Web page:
>Degrees matter for and only for your first job. After that, they're meaningless.
That literally couldn't be more wrong. They actually matter more after your first job, especially if it is something like a BS or AS.
We hire both experienced devs and code monkey kids to do support and learn. The offers we make from experienced devs are about half based on their experience, and half on their degree. The new guys we basically take anyone that claims they know how to code, degree or not. The kids with degrees will get larger raises than those without them, even though we usually start them at about the same amount.
I know it isn't fair, but this is just how things work.
I'm going into the Networking and System Admin program. But I guess ISF was changed to computer security... from what i understand atleast. where did you co-op? was it in security or sys admin type stuff?
>My dad works at Nintendo, you guys, and he said that if you hold the stick left after beating Master Hand you unlock Sonic!
I've been in software engineering since 2009. I started out in Indianapolis, Indiana and eventually moved to San Francisco back in 2012. I change jobs every 9-24 months, always because I made friends with someone who works at a different company and he/she invited me to come there for more money. Development houses expect this; that's why Pair Programming and collaborative design is so big. I've even left somewhere, worked for the immediate competitor, then came back later: it wasn't some underhanded sabotage or homesickness, that's just what ended up happening.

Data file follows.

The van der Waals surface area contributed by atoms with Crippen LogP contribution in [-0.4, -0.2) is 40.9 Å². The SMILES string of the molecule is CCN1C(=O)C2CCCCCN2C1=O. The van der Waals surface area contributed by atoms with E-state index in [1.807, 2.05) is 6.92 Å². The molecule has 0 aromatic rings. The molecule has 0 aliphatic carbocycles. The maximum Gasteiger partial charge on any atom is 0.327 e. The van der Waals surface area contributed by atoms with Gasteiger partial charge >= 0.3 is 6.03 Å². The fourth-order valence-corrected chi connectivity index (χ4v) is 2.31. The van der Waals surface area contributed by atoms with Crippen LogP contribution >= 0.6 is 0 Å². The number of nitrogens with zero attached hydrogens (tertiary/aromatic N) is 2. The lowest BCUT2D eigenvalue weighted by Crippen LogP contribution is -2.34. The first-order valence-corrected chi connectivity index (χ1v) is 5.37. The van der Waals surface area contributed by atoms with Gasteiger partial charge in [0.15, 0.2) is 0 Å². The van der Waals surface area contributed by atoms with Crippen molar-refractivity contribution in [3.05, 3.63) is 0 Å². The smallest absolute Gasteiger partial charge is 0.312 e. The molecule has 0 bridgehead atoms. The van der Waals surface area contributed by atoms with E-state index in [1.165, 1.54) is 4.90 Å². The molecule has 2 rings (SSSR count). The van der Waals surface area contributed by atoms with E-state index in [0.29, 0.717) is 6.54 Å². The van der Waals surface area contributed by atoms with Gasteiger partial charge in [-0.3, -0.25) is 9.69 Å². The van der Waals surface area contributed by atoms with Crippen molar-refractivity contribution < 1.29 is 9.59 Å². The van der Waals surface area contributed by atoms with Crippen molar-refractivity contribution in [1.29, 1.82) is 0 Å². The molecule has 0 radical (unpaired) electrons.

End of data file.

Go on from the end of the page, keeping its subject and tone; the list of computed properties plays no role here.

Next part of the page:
Modern, agile software development is an extremely social, extroverted activity. You don't succeed unless you're an extremely ambitious social butterfly, and that kind of person very rarely stays in one place. It's also an extremely fast-moving field: one of my friends had a nice quote that "The half life of a computer science degree is less than the time it takes to get it". Degrees achieved 5 years ago are meaningless because what they taught you has no relevance to what you're doing today.
None of what you said at first is wrong. I won't argue with it, because it is correct. Degrees are not meaningless though. They are a part of what determines your salary down the road. Are they all of it? No. Is the information you were taught during that time worth anything 10 years down the road? No. Will you get paid more if you have one? Yes. This is a fucking fact, and if you have been in the field for 6 years you would know this. Unless you have never held a hiring position or were close enough to one to know how the process works.
I'm pretty fucking sick and tired of people in their 20s and 30s telling people to drop out of school, when they should be telling them to stay in school, and apply what they are learning to personal real world projects. The people that say this either a.) didn't finish or didn't go to college and think they are somehow think they know everything or b.) did go to college but feel like they learned more on the job. The B type don't realize that they are benefiting somewhat from their education in other ways, and it directly is affecting their salary. I'm guessing you are a B.
IT, would have loved to do SE but not offered here. Whatever though, most of what I've done in my spare time aligns with that so I'm good.
Enjoy doing a bunch of CS related stuff for my research prof though, it's honestly fun, just wish I didn't have other shitty classes that get in the way.
One co-op was sysadmin type stuff the other was security at a really small place that didn't take my findings seriously. Both were companies you probably haven't heard of, unless you are already in that area.
>Will you get paid more if you have one? Yes
I will freely admit that I only know about agile development houses, so if you're talking about more rigid, entrenched SE where people set down roots and stay for 20 years, great. Inform the masses. I'm not qualified to talk about those places.
In my world, there very rarely even is an HR department, and if there is one it's strictly clerical. Engineers hire other engineers, and they hire each other based on, in descending order:
1. Personal reference
2. Direct, applicable experience
3. Indirect, relevant experience